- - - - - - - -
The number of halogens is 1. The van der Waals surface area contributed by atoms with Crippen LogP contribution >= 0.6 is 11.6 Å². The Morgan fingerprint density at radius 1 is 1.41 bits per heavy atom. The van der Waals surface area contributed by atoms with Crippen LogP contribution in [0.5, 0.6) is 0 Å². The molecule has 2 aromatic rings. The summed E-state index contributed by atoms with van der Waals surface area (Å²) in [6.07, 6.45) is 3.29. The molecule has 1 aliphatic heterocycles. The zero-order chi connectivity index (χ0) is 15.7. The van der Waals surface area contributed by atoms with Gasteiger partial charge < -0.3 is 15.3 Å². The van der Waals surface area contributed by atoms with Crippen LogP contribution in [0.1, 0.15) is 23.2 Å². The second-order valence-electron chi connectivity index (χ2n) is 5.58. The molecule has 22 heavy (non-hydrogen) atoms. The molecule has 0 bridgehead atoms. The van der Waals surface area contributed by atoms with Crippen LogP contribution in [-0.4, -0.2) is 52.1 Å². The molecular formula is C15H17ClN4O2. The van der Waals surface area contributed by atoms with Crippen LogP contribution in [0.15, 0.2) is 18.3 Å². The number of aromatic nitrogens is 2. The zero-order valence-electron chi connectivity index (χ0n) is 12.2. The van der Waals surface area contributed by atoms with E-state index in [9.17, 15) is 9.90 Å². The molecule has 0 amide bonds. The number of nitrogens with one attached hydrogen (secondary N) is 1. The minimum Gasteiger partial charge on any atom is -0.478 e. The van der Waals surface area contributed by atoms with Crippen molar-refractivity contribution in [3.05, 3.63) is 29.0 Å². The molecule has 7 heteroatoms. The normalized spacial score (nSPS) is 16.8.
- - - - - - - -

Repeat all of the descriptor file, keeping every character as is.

The number of halogens is 1. The van der Waals surface area contributed by atoms with Crippen LogP contribution >= 0.6 is 11.6 Å². The Morgan fingerprint density at radius 1 is 1.41 bits per heavy atom. The van der Waals surface area contributed by atoms with Crippen LogP contribution in [0.5, 0.6) is 0 Å². The molecule has 2 aromatic rings. The summed E-state index contributed by atoms with van der Waals surface area (Å²) in [6.07, 6.45) is 3.29. The molecule has 1 aliphatic heterocycles. The zero-order chi connectivity index (χ0) is 15.7. The van der Waals surface area contributed by atoms with Gasteiger partial charge < -0.3 is 15.3 Å². The van der Waals surface area contributed by atoms with Crippen LogP contribution in [0.1, 0.15) is 23.2 Å². The second-order valence-electron chi connectivity index (χ2n) is 5.58. The molecule has 22 heavy (non-hydrogen) atoms. The molecule has 0 bridgehead atoms. The van der Waals surface area contributed by atoms with Crippen LogP contribution in [-0.4, -0.2) is 52.1 Å². The molecular formula is C15H17ClN4O2. The van der Waals surface area contributed by atoms with Crippen LogP contribution in [0.15, 0.2) is 18.3 Å². The number of aromatic nitrogens is 2. The zero-order valence-electron chi connectivity index (χ0n) is 12.2. The van der Waals surface area contributed by atoms with E-state index in [9.17, 15) is 9.90 Å². The molecule has 0 amide bonds. The number of nitrogens with one attached hydrogen (secondary N) is 1. The minimum Gasteiger partial charge on any atom is -0.478 e. The van der Waals surface area contributed by atoms with Crippen molar-refractivity contribution in [3.05, 3.63) is 29.0 Å². The molecule has 7 heteroatoms. The normalized spacial score (nSPS) is 16.8.